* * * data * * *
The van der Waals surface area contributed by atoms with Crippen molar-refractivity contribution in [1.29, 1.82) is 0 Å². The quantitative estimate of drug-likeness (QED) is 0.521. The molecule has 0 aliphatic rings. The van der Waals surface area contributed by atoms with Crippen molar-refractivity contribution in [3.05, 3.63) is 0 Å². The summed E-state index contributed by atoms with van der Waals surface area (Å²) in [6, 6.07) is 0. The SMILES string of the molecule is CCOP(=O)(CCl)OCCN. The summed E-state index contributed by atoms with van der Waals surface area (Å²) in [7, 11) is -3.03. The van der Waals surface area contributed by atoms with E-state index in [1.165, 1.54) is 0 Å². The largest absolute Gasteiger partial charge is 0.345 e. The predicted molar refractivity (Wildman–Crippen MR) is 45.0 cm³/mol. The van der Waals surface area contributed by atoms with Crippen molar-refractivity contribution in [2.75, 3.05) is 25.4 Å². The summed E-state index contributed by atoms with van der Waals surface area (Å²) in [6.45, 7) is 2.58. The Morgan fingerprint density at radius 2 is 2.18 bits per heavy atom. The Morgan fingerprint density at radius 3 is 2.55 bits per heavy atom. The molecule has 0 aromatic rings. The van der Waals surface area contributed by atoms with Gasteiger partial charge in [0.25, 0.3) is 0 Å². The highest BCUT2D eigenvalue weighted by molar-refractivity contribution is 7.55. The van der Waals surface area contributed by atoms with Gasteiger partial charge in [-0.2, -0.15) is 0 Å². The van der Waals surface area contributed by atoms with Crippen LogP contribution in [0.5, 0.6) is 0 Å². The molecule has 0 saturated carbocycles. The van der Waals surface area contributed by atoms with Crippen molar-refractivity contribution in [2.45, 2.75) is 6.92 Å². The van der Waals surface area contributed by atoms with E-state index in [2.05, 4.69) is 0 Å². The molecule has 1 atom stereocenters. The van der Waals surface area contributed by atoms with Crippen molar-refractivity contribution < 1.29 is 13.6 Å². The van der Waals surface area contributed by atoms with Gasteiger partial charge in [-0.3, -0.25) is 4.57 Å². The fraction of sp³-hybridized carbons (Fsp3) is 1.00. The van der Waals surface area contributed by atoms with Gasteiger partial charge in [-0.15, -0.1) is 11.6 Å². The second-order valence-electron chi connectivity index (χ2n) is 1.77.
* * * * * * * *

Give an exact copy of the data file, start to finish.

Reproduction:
The van der Waals surface area contributed by atoms with Crippen molar-refractivity contribution in [1.29, 1.82) is 0 Å². The quantitative estimate of drug-likeness (QED) is 0.521. The molecule has 0 aliphatic rings. The van der Waals surface area contributed by atoms with Crippen molar-refractivity contribution in [3.05, 3.63) is 0 Å². The summed E-state index contributed by atoms with van der Waals surface area (Å²) in [6, 6.07) is 0. The SMILES string of the molecule is CCOP(=O)(CCl)OCCN. The summed E-state index contributed by atoms with van der Waals surface area (Å²) in [7, 11) is -3.03. The van der Waals surface area contributed by atoms with E-state index in [1.165, 1.54) is 0 Å². The largest absolute Gasteiger partial charge is 0.345 e. The predicted molar refractivity (Wildman–Crippen MR) is 45.0 cm³/mol. The van der Waals surface area contributed by atoms with Crippen molar-refractivity contribution in [2.75, 3.05) is 25.4 Å². The summed E-state index contributed by atoms with van der Waals surface area (Å²) in [6.45, 7) is 2.58. The Morgan fingerprint density at radius 2 is 2.18 bits per heavy atom. The Morgan fingerprint density at radius 3 is 2.55 bits per heavy atom. The molecule has 0 aromatic rings. The van der Waals surface area contributed by atoms with Gasteiger partial charge in [0.25, 0.3) is 0 Å². The highest BCUT2D eigenvalue weighted by molar-refractivity contribution is 7.55. The van der Waals surface area contributed by atoms with Gasteiger partial charge in [-0.2, -0.15) is 0 Å². The van der Waals surface area contributed by atoms with Crippen LogP contribution in [0.5, 0.6) is 0 Å². The molecule has 0 saturated carbocycles. The van der Waals surface area contributed by atoms with Crippen molar-refractivity contribution in [2.45, 2.75) is 6.92 Å². The van der Waals surface area contributed by atoms with E-state index in [2.05, 4.69) is 0 Å². The molecule has 1 atom stereocenters. The van der Waals surface area contributed by atoms with Crippen molar-refractivity contribution < 1.29 is 13.6 Å². The van der Waals surface area contributed by atoms with Gasteiger partial charge in [-0.3, -0.25) is 4.57 Å². The fraction of sp³-hybridized carbons (Fsp3) is 1.00. The van der Waals surface area contributed by atoms with Gasteiger partial charge in [-0.15, -0.1) is 11.6 Å². The second-order valence-electron chi connectivity index (χ2n) is 1.77.